In addition to defining shielding effectiveness and frequency objectives, designers must determine the other mechanical requirements of the design. These include cooling, power distribution, I/O, and mechanical interface, as well as the important issues of aesthetics and access. Each of these factors influence the enclosure's ability to shield against EMI.
Cooling typically involves moving air through openings in the walls of the enclosure, which means the engineer must design-in open areas to accommodate the necessary air flow. If active or forced-air cooling is required, the noise conducted over the power lines to the blower fans must be reviewed too.
Power distribution usually implies some sort of power entry plus a socket strip, bus bar, or discrete wiring in order to get power to the devices in the system. The engineer's greatest concern in this area deals with preventing the power distribution network from receiving radiated emissions and conducting that noise, as well as the background noise of devices attached to the network, and ultimately causing interference.
Large cutouts for cable entry and egress are commonly used for device I/O. This, however, also affects shielding. To accommodate cable entry, the engineer runs the risk of opening up a hole large enough to enable radiated energy to escape. The opening might allow the equipment to broadcast noise from attached cables too.
Mechanical interface broadly refers to the range of issues where each device, as a module of the whole, gets integrated into the final assembly. In addition, it deals with other mechanical requirements, like access and aesthetics. For example, the central office GR-1089CORE (Bellcore NEBS) specifies that a design must attain level 3 compliance if the equipment passes emissions and immunity tests with the doors open.
Another important issue involves understanding the applicable EMC standards that must be met. Be aware that many standards differentiate telecom, medical, and commercial electronics. Furthermore, these standards aren't static documents. Recently, there has arisen much activity in this area as international, national, and industrial organizations attempt to harmonize their respective requirements. Until these efforts produce mutual recognition agreements, the path to compliance will require an understanding of many standards.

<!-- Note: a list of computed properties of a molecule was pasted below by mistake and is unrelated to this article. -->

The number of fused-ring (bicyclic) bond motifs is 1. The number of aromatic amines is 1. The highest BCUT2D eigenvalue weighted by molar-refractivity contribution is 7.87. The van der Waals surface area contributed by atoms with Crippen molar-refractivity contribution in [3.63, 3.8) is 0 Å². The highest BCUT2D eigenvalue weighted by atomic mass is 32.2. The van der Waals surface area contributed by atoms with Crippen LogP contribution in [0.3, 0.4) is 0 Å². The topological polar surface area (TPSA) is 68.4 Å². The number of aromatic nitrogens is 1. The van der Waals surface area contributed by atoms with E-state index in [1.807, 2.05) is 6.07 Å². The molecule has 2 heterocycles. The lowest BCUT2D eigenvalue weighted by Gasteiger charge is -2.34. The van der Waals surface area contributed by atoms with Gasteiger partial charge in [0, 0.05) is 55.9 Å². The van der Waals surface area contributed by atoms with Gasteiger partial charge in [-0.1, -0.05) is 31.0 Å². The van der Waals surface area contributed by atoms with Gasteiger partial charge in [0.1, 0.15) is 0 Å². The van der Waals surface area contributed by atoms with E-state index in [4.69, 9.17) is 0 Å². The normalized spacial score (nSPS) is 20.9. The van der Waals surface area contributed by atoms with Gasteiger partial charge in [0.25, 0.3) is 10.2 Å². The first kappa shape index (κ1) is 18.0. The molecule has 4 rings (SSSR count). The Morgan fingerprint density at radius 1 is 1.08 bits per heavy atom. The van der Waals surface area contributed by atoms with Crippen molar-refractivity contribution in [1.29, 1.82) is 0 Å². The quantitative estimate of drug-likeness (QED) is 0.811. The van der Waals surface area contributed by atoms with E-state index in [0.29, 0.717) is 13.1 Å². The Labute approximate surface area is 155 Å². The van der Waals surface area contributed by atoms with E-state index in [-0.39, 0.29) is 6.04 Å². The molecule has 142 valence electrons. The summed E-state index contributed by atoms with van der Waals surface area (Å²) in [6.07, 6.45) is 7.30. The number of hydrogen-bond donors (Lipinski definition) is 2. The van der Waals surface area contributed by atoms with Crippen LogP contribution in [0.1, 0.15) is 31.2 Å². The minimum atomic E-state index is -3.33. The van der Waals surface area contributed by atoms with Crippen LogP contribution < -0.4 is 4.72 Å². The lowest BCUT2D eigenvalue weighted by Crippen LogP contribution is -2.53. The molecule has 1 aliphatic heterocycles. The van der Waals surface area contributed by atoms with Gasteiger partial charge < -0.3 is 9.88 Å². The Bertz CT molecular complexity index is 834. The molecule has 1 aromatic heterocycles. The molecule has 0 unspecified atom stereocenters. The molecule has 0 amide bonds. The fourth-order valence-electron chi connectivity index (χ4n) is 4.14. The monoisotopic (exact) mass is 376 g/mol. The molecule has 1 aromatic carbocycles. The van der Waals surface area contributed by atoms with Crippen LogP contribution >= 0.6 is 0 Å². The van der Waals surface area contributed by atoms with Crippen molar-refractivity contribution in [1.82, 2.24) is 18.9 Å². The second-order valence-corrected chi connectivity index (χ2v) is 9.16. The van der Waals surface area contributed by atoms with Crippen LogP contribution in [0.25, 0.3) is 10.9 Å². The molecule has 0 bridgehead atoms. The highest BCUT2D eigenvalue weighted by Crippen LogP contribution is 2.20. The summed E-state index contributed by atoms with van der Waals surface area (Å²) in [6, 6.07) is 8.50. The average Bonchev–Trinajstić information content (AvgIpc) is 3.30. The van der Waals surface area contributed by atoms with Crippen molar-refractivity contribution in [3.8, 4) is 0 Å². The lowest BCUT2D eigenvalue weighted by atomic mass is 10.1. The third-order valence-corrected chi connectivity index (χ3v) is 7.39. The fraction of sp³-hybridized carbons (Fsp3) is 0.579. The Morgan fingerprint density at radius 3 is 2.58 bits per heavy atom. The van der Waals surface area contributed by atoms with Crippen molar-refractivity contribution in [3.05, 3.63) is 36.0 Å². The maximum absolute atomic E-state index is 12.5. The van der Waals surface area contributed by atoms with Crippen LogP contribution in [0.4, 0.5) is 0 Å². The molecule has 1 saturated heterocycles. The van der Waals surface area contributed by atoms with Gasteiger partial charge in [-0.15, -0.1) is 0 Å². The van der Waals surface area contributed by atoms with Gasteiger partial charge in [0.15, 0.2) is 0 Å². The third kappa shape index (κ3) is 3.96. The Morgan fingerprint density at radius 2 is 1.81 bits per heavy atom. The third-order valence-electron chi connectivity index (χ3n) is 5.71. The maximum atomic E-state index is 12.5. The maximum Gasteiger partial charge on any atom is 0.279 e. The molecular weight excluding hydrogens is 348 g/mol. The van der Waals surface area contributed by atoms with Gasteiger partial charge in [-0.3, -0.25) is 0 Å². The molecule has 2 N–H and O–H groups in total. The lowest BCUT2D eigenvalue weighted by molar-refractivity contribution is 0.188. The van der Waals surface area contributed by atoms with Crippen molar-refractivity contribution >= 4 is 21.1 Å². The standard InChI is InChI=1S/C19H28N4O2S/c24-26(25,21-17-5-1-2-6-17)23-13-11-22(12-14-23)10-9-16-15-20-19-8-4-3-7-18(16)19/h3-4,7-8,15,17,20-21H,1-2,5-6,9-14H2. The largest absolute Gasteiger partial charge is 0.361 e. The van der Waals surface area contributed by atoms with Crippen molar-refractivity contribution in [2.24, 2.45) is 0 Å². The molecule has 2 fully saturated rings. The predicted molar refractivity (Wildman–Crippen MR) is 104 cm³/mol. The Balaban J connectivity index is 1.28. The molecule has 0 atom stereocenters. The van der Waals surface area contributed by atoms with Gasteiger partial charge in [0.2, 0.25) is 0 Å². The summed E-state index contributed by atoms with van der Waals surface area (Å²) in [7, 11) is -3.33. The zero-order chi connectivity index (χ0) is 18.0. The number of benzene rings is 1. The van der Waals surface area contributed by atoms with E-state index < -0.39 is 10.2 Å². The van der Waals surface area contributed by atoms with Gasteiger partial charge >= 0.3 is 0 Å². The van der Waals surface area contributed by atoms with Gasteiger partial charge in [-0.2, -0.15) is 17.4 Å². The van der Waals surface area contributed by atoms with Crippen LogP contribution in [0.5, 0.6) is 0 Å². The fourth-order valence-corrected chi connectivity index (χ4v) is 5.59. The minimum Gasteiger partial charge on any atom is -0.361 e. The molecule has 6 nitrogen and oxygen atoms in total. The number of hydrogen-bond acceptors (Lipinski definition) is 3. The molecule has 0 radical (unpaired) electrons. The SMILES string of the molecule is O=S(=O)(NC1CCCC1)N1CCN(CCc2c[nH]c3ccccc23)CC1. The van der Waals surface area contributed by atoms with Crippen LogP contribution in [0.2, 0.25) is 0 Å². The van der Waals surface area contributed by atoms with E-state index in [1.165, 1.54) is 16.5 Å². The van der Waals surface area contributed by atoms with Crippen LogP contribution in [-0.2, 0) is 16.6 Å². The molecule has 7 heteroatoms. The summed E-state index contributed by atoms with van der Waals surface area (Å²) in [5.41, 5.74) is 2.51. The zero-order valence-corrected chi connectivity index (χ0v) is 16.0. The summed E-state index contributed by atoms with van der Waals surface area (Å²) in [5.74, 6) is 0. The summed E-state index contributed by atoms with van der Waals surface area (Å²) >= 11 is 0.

Several state-of-the-art shielding techniques are available. Before package design begins, the designer should have a good understanding of these packaging options. Armed with this knowledge, the designer then begins the design process by defining the role that shielding will play in the package design. Once this has been completed, the designer is ready to begin selecting the correct shielding techniques.
When shielding requirements are well defined, it's possible to optimize the EMC performance of the design. On the other hand, if many questions about shielding remain, it's recommended that the designer incorporate as much shielding flexibility as possible into the package design.
One way to achieve maximum flexibility is through standard packaging products that have upgradable shielding provisions. An example is the Schroff-brand multipac chassis, offered by Pentair Electronic Packaging. This 19-in. rackmount enclosure for horizontal board mounting features built-in shielding. Plus, if further shielding is required, it can be upgraded easily by adding a standard shielding gasket (Fig. 1).
A balanced solution accomplishes shielding at several levels of the mechanical hierarchy. It's important that these different levels be applied in an optimum fashion because shielding technology typically adds significant cost to packaging fabrication.
Determining Shielding Needs
Circuit boards or noisy discrete devices may be housed in shielded plug-in units or small packages. These, in turn, may be packaged in a shielded case or rackmount subrack. Finally, overall shielding effectiveness can be improved through the use of a shielded cabinet. In this way, shielding responsibilities are distributed where necessary, rather than being centralized. Hence, this approach is called distributed shielding.
By identifying noisy equipment early in the design cycle, the offending devices can be isolated and their noise reduced. The entire problem doesn't have to be eliminated on one level. With the creation of subsequent barriers to the radiated emissions, a very good level of shielding can be obtained with relatively little expense.
Common elements can be incorporated into a design so that shielding techniques of one level will be compatible with all of the possible "upper levels" in which they might be used. Some systems will require a combination of all the shielding techniques discussed here, including distributed shielding, upgradability, gasketing, and contact clips.